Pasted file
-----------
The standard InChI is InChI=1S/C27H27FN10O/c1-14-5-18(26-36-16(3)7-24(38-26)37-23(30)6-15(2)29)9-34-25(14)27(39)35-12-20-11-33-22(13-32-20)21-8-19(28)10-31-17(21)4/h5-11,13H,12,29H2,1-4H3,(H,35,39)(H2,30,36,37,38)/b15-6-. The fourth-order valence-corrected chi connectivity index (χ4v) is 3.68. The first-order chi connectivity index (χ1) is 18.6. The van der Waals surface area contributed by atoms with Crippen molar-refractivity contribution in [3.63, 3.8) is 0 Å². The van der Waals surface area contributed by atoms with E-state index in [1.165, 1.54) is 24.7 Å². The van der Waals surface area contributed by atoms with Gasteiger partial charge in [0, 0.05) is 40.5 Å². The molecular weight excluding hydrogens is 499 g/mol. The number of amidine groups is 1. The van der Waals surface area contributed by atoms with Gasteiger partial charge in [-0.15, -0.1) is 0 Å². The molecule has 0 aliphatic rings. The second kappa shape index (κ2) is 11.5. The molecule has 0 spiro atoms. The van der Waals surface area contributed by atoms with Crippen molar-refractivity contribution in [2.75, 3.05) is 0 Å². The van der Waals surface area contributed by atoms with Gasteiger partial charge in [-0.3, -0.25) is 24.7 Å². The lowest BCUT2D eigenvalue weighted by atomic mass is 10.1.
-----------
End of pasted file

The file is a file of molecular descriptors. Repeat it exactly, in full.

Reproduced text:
The standard InChI is InChI=1S/C27H27FN10O/c1-14-5-18(26-36-16(3)7-24(38-26)37-23(30)6-15(2)29)9-34-25(14)27(39)35-12-20-11-33-22(13-32-20)21-8-19(28)10-31-17(21)4/h5-11,13H,12,29H2,1-4H3,(H,35,39)(H2,30,36,37,38)/b15-6-. The fourth-order valence-corrected chi connectivity index (χ4v) is 3.68. The first-order chi connectivity index (χ1) is 18.6. The van der Waals surface area contributed by atoms with Crippen molar-refractivity contribution in [3.63, 3.8) is 0 Å². The van der Waals surface area contributed by atoms with E-state index in [1.165, 1.54) is 24.7 Å². The van der Waals surface area contributed by atoms with Gasteiger partial charge in [0, 0.05) is 40.5 Å². The molecular weight excluding hydrogens is 499 g/mol. The number of amidine groups is 1. The van der Waals surface area contributed by atoms with Gasteiger partial charge in [-0.15, -0.1) is 0 Å². The molecule has 0 aliphatic rings. The second kappa shape index (κ2) is 11.5. The molecule has 0 spiro atoms. The van der Waals surface area contributed by atoms with Crippen molar-refractivity contribution in [2.75, 3.05) is 0 Å². The van der Waals surface area contributed by atoms with Gasteiger partial charge in [-0.3, -0.25) is 24.7 Å². The lowest BCUT2D eigenvalue weighted by atomic mass is 10.1.